I love movies. Jeff’s reference to Open Range in his blog last week was a wonderful reminder of why I love movies. When done well, I love the stories they tell. Interestingly enough, I recently showed that same movie, Open Range, to a group of guys at my church. After watching the movie, we spent about 45 minutes discussing what we witnessed as we entered the world of the old west for the previous 2 hours.
The conversation was rich and engaging. Guys just seem to connect with films. They see the good in men that they’d like to model their lives after. They see the bad that they need to avoid or fight against. They see how both the heroes and the villains treat the women in their lives. The complex issues that are played out in the telling of a good story are the same complex issues that men face in one way or another every day.
What I’ve discovered is that men tend to talk about areas where they struggle as men more easily after having watch a movie that exposes some of those struggles in the men whose story they’ve just experienced vicariously.
One of the comments that the men picked up on in Open Range came from a scene in a saloon. After two of his partners were brutally bushwacked, one murdered and the other clinging to life by a thread, Charlie Waite and Boss Spearman went into town to set things right.
Charlie Waite, the civil war sniper turned gun-hand turned free-grazing cowboy, challenged the townsmen for refusing to stand up to the evil cattle baron who ruled the town with an iron fist and owned the local Sheriff. They saw what was wrong, but they felt powerless to change it.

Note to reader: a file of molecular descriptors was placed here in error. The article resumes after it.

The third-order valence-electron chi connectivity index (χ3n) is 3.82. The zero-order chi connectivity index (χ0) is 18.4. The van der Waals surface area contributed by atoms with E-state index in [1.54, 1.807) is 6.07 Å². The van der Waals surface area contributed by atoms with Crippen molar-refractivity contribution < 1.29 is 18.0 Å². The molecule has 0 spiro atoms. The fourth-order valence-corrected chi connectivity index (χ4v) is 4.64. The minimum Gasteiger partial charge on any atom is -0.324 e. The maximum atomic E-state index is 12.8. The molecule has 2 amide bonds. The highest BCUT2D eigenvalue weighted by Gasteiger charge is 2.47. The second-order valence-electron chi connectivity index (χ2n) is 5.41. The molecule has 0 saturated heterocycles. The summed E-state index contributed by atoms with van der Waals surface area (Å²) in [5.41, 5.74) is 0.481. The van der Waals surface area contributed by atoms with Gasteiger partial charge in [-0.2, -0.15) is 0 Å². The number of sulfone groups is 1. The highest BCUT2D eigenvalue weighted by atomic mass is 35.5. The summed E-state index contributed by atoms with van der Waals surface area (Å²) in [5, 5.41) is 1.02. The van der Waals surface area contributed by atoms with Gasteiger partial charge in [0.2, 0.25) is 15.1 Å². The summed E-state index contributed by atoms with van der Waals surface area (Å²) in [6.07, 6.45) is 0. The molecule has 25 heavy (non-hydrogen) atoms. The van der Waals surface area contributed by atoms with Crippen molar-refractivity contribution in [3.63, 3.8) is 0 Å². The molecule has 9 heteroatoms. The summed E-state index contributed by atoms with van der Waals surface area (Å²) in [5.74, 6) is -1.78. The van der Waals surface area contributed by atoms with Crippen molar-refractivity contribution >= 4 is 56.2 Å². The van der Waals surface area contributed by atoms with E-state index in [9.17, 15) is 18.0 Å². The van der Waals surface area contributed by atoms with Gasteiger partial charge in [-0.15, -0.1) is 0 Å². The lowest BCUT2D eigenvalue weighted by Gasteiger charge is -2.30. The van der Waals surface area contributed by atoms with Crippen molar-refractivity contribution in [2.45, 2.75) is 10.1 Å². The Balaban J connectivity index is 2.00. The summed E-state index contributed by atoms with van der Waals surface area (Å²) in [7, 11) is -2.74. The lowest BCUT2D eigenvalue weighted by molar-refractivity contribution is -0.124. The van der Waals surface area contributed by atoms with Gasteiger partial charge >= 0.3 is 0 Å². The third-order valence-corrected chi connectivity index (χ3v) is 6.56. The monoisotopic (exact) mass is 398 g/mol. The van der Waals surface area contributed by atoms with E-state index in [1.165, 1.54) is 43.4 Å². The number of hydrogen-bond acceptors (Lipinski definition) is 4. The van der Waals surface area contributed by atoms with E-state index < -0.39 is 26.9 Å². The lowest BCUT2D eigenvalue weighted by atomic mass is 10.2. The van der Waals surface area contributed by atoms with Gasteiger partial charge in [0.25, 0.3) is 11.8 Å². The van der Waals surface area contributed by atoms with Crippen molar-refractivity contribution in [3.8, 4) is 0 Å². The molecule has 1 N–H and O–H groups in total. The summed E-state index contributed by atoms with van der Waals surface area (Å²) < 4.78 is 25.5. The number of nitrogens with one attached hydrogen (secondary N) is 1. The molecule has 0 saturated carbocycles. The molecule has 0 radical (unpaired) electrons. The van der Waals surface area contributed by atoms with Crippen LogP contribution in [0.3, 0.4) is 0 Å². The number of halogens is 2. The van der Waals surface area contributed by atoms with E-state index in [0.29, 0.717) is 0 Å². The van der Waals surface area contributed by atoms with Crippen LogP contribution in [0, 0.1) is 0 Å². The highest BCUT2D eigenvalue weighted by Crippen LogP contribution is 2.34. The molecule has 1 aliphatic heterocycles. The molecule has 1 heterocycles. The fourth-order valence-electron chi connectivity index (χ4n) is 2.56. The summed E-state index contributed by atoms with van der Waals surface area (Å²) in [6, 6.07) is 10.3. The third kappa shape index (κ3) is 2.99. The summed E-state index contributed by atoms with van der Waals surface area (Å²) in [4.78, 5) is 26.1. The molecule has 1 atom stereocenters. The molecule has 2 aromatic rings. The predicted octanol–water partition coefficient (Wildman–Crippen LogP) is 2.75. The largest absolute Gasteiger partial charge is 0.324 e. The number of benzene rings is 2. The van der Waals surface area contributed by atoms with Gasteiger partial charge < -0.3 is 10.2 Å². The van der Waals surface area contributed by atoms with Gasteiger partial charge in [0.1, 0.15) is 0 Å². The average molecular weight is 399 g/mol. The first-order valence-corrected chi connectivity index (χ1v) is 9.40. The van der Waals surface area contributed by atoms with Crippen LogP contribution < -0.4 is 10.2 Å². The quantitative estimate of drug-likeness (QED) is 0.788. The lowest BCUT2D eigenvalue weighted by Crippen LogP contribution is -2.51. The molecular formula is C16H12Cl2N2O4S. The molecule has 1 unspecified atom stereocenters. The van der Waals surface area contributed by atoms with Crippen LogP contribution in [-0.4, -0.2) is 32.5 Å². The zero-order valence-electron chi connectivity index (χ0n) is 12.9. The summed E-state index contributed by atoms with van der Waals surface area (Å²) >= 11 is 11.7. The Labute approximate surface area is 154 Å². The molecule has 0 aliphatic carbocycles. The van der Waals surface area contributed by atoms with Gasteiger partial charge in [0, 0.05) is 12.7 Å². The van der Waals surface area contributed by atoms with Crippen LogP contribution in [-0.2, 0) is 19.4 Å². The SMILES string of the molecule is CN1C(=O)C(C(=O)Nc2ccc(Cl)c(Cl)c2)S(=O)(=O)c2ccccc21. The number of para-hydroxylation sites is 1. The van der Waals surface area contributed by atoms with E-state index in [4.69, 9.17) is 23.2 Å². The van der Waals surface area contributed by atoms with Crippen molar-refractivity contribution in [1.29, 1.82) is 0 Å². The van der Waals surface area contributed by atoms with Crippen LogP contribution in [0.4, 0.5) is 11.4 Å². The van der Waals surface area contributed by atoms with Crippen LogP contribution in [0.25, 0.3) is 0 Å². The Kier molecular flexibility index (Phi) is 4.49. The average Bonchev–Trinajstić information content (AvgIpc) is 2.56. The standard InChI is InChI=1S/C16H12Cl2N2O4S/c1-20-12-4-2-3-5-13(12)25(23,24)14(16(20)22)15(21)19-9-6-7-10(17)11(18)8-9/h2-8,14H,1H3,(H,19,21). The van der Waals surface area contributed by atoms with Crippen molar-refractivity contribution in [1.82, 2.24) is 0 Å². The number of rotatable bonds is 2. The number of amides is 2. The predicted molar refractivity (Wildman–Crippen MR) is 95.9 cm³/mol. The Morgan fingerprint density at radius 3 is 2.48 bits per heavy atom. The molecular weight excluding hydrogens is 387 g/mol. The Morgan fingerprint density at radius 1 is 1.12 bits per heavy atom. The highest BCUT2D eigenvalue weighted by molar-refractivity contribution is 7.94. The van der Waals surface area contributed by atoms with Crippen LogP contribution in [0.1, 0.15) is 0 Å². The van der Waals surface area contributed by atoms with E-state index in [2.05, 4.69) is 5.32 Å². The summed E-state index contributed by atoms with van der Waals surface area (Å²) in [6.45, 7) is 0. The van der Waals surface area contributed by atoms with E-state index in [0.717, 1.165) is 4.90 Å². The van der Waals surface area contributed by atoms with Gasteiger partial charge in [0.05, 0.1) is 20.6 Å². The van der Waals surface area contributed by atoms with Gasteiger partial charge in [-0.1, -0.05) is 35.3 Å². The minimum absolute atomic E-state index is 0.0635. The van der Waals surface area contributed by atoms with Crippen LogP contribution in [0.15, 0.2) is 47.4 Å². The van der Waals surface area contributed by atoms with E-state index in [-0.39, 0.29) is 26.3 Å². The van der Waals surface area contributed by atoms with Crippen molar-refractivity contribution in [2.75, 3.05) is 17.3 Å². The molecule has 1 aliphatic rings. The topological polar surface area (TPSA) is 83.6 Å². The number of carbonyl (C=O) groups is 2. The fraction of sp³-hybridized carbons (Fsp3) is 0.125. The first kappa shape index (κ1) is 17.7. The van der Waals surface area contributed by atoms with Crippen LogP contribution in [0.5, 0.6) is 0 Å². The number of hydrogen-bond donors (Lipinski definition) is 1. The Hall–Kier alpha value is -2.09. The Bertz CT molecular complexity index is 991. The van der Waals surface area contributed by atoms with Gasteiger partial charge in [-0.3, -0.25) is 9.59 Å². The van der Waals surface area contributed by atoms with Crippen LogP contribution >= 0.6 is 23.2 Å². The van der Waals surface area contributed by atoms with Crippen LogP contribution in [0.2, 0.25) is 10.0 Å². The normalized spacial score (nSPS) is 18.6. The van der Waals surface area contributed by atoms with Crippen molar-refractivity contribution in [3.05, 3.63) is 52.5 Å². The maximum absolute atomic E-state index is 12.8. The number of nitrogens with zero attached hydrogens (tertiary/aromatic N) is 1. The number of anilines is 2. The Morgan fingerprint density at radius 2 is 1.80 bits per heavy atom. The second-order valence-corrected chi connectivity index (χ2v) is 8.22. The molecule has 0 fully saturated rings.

One of the men responded to Charlie’s challenge: “What? Me and my boys, we’re freighters. Ralph here is a shop keeper. What can we do?”
Charlie’s response was simple but clear: “You’re men ain’t cha?”. After expressing their fear of dying, he followed up with, “You may not know this, but there are some things that naw at a man worse than dying.”
What Charlie’s cowboy wisdom exposed was the tendency for men to confuse who they are with what they do. I hear that so often out of the mouths of men that I work with. “I’m a carpenter, doctor, plumber, salesman, or engineer.” We men often hem ourselves in with a description of who we are as defined by what we do for a living. Don’t believe me? How many times have you seen a man lose his job and he doesn’t know who he is any more. Who are we without our work? We don’t know. And that’s why many men experience an identity crisis when they no longer are doing what they’re used to doing. They feel lost. They don’t know who they are as men.
(By the way, while this post focuses on men’s struggles, women tend to do the same thing, it just looks different. Women often identify themselves with the roles they play or the relationships they have: mother, housewife, nurse, lawyer, waitress, or manager. This is even more true as women continue to pursue careers outside of the home. Forgetting who we are is not an exclusive domain of men. It just tends to seep to the surface more obviously in men.)
God made men (and women) in his image (Genesis 1:26-27). We forget that timeless truth that has been true from the very beginning. We are male image-bearers or female image-bearers. There are no image bearers that are gender neutral. We’re either men or women, male or female.
The townsmen in Open Range forgot that they were men first . That’s who they were. What they did for a living, while important, was a distant second. And when men lose site of who they are, they live controlled by fear. And the Bible describes that as a loss of heart.
So, today, who are you? Have you forgotten that you’re a man (or woman) made in God’s image and worthy of love and respect because of who you are? Remember. Don’t forget.